- Category: World News
- Published Thursday, February 18, 2016
- CTV News
KAMPALA, Uganda - Ugandans voted Thursday in presidential elections seen as the toughest challenge yet for the country's long-time president, who faces seven opponents.
The voting has been marred by delays because of the late delivery of voting materials in many places, especially in the capital Kampala.
President Yoweri Museveni faces a strong challenge from Kizza Besigye, who has called Museveni a dictator and told reporters earlier this week that he does not believe voting will be free or fair.
More than 15 million people are registered to vote. Ugandans are also choosing lawmakers.
There were long lines at many polling stations in Kampala, with people complaining loudly about the delays. Some ballot boxes had missing lids, stranding voting officials who frantically made calls.
"We are late simply because the lids for ballot boxes are not here. The boxes and the lids should have arrived at the same time," said Moses Omo, an official who was presiding over voting at a Catholic church in the central Ugandan district of Wakiso.
Despite the delays, which lasted over an hour at some polling stations, many potential voters said they would not leave without voting.
"This is very disappointing but I am going to stay here under the sun until it is my turn to vote," said Fred Mubiru, a taxi driver. "Nothing will discourage me."
Although opinion polls had shown Museveni to be ahead of his opponents, analysts expect this election to be his toughest yet, citing the massive crowds Besigye attracted across the country.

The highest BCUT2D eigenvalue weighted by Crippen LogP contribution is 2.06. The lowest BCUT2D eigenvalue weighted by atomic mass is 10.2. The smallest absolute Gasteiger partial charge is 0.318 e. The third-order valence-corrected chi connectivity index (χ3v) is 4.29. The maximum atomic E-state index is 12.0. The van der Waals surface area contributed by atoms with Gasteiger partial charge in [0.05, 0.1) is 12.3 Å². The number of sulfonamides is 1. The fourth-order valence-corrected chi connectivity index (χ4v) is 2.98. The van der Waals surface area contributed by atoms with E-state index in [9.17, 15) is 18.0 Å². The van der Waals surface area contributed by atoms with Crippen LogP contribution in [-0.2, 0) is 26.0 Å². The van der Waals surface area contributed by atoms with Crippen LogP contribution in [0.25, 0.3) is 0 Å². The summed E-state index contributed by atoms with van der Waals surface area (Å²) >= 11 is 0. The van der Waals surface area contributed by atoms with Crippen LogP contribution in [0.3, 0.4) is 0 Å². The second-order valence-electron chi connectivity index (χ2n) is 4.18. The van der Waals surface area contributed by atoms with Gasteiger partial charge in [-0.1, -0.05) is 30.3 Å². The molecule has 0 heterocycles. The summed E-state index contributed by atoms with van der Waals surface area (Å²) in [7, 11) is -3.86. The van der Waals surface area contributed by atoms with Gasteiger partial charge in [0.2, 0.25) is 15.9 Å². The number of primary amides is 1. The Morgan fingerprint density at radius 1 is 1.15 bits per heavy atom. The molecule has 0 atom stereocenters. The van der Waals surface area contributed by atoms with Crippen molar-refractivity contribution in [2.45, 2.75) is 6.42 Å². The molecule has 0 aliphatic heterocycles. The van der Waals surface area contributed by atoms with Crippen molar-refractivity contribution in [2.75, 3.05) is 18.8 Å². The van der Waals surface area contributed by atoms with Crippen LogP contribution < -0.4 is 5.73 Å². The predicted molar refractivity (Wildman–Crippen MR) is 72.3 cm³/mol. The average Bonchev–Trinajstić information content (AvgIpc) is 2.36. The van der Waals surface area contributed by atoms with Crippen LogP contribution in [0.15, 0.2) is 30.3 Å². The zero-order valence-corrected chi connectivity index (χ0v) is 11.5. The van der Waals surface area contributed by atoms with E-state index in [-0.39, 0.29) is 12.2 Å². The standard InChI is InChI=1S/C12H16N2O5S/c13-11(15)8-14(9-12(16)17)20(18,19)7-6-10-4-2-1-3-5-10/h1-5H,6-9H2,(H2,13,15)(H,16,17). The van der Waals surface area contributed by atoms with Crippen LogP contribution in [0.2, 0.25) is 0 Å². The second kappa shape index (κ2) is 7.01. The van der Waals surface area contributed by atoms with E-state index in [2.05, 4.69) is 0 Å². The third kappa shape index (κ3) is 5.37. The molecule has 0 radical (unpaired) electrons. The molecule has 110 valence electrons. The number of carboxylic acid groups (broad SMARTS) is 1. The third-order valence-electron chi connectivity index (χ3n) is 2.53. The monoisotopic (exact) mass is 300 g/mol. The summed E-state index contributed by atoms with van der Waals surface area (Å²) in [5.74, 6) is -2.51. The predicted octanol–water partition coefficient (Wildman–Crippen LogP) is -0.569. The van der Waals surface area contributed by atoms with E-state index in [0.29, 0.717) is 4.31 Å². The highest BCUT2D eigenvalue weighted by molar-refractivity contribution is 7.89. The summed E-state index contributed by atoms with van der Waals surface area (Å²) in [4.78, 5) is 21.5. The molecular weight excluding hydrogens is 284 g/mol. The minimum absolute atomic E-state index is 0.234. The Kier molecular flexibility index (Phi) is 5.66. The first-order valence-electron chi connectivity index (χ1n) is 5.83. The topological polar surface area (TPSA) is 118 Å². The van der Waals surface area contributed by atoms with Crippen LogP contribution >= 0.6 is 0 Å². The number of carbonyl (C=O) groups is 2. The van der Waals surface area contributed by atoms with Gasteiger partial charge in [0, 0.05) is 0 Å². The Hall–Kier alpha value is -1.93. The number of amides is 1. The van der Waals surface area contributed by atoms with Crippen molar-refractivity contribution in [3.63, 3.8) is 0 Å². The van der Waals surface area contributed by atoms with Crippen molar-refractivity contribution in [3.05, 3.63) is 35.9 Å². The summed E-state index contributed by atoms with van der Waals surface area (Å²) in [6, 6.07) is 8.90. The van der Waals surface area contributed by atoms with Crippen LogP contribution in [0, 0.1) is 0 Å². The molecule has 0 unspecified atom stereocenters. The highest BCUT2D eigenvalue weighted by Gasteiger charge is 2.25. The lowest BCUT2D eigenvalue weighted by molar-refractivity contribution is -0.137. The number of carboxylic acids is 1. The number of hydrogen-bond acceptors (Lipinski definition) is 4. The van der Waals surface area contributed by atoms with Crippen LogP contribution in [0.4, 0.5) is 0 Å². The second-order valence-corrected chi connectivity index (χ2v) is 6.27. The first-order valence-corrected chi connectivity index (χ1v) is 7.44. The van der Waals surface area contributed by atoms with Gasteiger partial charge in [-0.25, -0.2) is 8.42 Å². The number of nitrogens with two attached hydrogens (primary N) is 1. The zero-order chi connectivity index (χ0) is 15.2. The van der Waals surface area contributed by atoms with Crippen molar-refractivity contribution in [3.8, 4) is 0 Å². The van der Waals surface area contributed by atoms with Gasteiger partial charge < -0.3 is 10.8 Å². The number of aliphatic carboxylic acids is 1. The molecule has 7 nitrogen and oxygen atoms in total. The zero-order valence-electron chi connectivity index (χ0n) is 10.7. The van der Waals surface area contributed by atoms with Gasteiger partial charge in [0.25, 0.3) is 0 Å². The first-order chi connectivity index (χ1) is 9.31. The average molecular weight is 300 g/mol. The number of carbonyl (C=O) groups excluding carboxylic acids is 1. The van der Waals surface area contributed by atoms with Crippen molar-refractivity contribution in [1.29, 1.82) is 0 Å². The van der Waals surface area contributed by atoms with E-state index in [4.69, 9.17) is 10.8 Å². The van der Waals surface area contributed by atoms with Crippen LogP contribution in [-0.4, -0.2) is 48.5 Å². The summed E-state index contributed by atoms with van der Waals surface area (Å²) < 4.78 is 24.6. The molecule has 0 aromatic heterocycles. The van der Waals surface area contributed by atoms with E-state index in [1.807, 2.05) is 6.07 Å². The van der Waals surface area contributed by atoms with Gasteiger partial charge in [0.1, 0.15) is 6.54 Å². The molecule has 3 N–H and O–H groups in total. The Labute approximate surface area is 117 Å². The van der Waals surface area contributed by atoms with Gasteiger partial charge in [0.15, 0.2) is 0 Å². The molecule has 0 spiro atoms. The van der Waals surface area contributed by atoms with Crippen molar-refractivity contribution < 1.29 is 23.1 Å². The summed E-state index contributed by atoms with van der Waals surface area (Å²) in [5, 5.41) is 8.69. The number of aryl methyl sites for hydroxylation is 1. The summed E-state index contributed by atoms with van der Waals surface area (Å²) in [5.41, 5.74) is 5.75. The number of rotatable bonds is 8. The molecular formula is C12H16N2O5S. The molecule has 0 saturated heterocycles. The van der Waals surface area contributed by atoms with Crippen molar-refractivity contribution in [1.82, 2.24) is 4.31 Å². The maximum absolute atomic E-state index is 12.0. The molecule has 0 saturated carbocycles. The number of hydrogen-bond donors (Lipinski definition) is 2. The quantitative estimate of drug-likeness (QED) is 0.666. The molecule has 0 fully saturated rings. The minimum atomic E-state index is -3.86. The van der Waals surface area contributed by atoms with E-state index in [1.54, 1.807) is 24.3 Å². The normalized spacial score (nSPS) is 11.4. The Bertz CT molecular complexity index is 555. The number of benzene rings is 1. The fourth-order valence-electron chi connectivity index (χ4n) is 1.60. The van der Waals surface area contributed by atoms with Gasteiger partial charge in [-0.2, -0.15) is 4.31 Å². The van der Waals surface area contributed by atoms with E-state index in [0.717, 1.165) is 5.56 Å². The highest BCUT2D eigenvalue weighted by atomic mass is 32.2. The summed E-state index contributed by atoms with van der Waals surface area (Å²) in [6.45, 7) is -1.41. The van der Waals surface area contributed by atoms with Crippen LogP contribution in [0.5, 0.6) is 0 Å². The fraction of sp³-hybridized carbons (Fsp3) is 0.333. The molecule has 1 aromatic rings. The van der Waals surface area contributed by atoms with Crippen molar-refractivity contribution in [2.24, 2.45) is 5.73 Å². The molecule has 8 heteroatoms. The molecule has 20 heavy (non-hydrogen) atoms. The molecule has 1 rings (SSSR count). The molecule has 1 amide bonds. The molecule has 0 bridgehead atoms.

Museveni, 71, remains popular in some parts of rural Uganda, where he is seen as a father figure and is beloved by those who remember his time as a guerrilla leader fighting a dictatorship.
He came to power in 1986 and pulled Uganda out of years of chaos. He is widely credited with restoring peace and presiding over economic growth, and is a key U.S. ally on security matters, especially in Somalia. But his critics worry that he may want to rule for life.
Besigye, 59, is running for the fourth time against Museveni. He campaigned on a promise to run a more effective government, vowing to stem official corruption. He said he will continue "the struggle" in other ways if he loses, suggesting a protest movement similar to the one that followed the last election in 2011. That movement was violently put down by security forces.
The New York-based Human Rights Watch said a weak "human rights situation seriously undermines the prospects of free and fair elections and the ability of Ugandans to exercise fundamental human rights such as free expression, assembly, and association."
The Committee to Protect Journalists has also reported "a worsening pattern of harassment and intimidation of journalists" in Uganda.
Ahead of the polls, there has been a heavy security presence in Kampala, with heavily armed police patrolling the streets and armoured vehicles parked at key junctions.